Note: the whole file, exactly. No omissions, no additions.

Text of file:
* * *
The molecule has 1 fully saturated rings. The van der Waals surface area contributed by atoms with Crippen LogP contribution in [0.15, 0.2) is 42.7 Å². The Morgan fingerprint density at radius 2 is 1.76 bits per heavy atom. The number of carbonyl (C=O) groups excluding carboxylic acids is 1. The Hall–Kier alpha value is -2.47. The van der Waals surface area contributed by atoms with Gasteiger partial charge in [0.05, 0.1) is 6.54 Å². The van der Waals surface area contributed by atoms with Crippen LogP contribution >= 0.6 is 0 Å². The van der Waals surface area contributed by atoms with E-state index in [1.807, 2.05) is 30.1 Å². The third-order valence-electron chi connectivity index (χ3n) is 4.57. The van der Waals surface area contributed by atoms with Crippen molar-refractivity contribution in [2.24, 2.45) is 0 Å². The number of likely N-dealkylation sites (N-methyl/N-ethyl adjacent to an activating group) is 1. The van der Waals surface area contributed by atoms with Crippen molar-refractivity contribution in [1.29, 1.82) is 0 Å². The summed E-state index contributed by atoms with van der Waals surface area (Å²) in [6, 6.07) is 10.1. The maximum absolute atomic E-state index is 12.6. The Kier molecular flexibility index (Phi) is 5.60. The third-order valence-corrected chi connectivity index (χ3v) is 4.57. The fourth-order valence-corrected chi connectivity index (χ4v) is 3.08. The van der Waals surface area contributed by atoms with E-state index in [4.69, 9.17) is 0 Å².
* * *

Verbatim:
The molecule has 1 fully saturated rings. The van der Waals surface area contributed by atoms with Crippen LogP contribution in [0.15, 0.2) is 42.7 Å². The Morgan fingerprint density at radius 2 is 1.76 bits per heavy atom. The number of carbonyl (C=O) groups excluding carboxylic acids is 1. The Hall–Kier alpha value is -2.47. The van der Waals surface area contributed by atoms with Gasteiger partial charge in [0.05, 0.1) is 6.54 Å². The van der Waals surface area contributed by atoms with Crippen LogP contribution >= 0.6 is 0 Å². The van der Waals surface area contributed by atoms with E-state index in [1.807, 2.05) is 30.1 Å². The third-order valence-electron chi connectivity index (χ3n) is 4.57. The van der Waals surface area contributed by atoms with Crippen molar-refractivity contribution in [2.24, 2.45) is 0 Å². The number of likely N-dealkylation sites (N-methyl/N-ethyl adjacent to an activating group) is 1. The van der Waals surface area contributed by atoms with Crippen molar-refractivity contribution in [1.29, 1.82) is 0 Å². The summed E-state index contributed by atoms with van der Waals surface area (Å²) in [6, 6.07) is 10.1. The maximum absolute atomic E-state index is 12.6. The Kier molecular flexibility index (Phi) is 5.60. The third-order valence-corrected chi connectivity index (χ3v) is 4.57. The fourth-order valence-corrected chi connectivity index (χ4v) is 3.08. The van der Waals surface area contributed by atoms with E-state index in [4.69, 9.17) is 0 Å².